The idea is that the built works, more than the theory, shed light on what Dom Hans van der Laan had in mind. To experience that, the NAi built replicas of a vestibule (entrance to a monastery), a monk’s cell and Dom van der Laan’s own study. No attempt was made to clothe the naked spatial proportions, and that is entirely in line with the master’s own thinking. Attributes are scarce, there are no text panels (just brief ‘guides’), and materials are sober (bare walls of MDF mark the limits). On display are models, liturgical attributes, furniture at full scale and robes, all designed by Van der Laan. In this minimal arrangement in the Wiebenga Hall, the visitor is offered three approaches: ‘Habitat’, ‘Applied Arts’ and ‘Time’.

 

In the vestibule, ‘Habitat’ features the famous series of photos by photographer Kim Zwarts of the Saint Benedict Abbey near Vaals. The small black-and-white prints force the visitor to absorb fully the sober play of lines that define volumes, light and materials, to open one’s mind to such superhuman notions as timelessness and eternity, captured in architecture. ‘We are conscious of the space around us, amidst the space above the earth,’ writes Dom van der Laan. ‘Architecture is not about creating from nothing, but recreating things that already exist,’ clarifies the Guide to Habitat. Creating a space begins with demarcation by walls. The incidence of light is important, as are a wall’s thickness and the size of a monk’s cell. They form the basic units of each building.

 

The Guide to ‘Applied Arts’ draws attention to a number of miniature models in the vestibule. Van der Laan had them made so he could create mock-ups of spaces. The furniture is subject to proportions dictated by the architecture theory, not to function or comfort. Upon their completion, he explained his designs in writing to the Sisters of Mary at the convent in Roosenberg as follows: ‘Everything has been done to make the chairs easy to sit on and simple to maintain, but in practice a number of difficulties must certainly be overcome. I am therefore relying on goodwill to abandon lower interests for higher ones, just as that has to happen so often in spiritual life.’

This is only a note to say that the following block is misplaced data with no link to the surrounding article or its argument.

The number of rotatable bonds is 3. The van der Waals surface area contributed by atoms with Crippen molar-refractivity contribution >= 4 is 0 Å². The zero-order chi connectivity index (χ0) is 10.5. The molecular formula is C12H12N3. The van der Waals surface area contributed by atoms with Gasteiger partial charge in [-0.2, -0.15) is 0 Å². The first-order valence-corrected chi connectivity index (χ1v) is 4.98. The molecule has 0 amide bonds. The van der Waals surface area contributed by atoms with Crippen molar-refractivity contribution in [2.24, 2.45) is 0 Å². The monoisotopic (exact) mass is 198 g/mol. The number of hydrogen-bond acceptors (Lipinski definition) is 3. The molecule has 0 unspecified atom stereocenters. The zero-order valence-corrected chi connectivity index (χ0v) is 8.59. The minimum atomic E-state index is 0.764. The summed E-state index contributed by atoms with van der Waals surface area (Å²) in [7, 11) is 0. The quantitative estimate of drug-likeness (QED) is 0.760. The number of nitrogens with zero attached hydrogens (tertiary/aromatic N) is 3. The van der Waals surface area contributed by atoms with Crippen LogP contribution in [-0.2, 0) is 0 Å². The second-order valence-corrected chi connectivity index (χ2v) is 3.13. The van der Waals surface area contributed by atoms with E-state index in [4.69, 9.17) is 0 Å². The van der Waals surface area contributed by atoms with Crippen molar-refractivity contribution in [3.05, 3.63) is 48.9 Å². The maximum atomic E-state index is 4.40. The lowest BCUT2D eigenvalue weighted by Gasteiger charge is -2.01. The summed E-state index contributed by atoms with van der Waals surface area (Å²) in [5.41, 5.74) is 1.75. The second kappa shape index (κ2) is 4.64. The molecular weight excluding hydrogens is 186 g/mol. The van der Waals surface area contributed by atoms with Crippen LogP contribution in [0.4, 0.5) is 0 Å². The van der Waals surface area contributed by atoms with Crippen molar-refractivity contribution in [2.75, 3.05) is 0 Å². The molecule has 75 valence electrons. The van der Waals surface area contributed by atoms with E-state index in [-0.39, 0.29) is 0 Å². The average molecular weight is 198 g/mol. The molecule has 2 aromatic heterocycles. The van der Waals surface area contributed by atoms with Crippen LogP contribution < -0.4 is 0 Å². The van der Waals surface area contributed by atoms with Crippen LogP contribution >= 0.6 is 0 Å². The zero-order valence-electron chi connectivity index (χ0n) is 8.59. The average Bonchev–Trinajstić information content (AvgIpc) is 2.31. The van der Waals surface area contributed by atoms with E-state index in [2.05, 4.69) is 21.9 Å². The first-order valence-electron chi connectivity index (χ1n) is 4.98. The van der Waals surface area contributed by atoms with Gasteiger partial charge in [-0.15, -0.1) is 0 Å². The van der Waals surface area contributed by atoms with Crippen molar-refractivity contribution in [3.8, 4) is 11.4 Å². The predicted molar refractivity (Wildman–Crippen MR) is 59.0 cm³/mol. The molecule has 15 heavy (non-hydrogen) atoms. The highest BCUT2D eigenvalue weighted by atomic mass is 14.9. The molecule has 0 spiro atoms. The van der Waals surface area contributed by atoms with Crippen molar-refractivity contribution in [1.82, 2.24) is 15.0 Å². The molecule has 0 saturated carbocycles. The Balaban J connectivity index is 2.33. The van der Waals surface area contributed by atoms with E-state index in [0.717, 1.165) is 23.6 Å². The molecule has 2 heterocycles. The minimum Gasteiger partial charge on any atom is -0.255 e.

The Guide to ‘Time’ leads the visitor through the fourth dimension: time as a meaningful system. Time is a measurable principle of organisation and, as such, forms part of the architecture theory of Van der Laan. The vestibule offers insight into the daily timetable of the Carthusian Order by featuring the celebrated documentary ‘Into Great Silence’ by Philip Grönberg. The daily schedule of the Benedictine monk is also severe. Eating, working, praying and contemplating take place at fixed times. When the monks are engaged in prayer services (Sext, Nones and Vespers) Gregorian song is heard in the exhibition spaces. The Wiebenga Hall is only cleaned when the Benedictines (specialists in stone carving and bookbinding) are at work. Time is relative in a life devoted to God. ‘Our life has no purpose’, says Brother Mark Loriaux. ‘We achieve nothing. But it is not without purpose.’ The end of time on earth acquires form in a gravestone, also designed by Van der Laan.

 

Anyone still doubting the practical possibilities of applying the theories of Dom van der Laan at all imaginable levels of (religious) existence should head straight to Maastricht. Then forget the earthly polemics about the aesthetics of the Bossche School, leave behind the daily grind, and just experience the Plastic Number.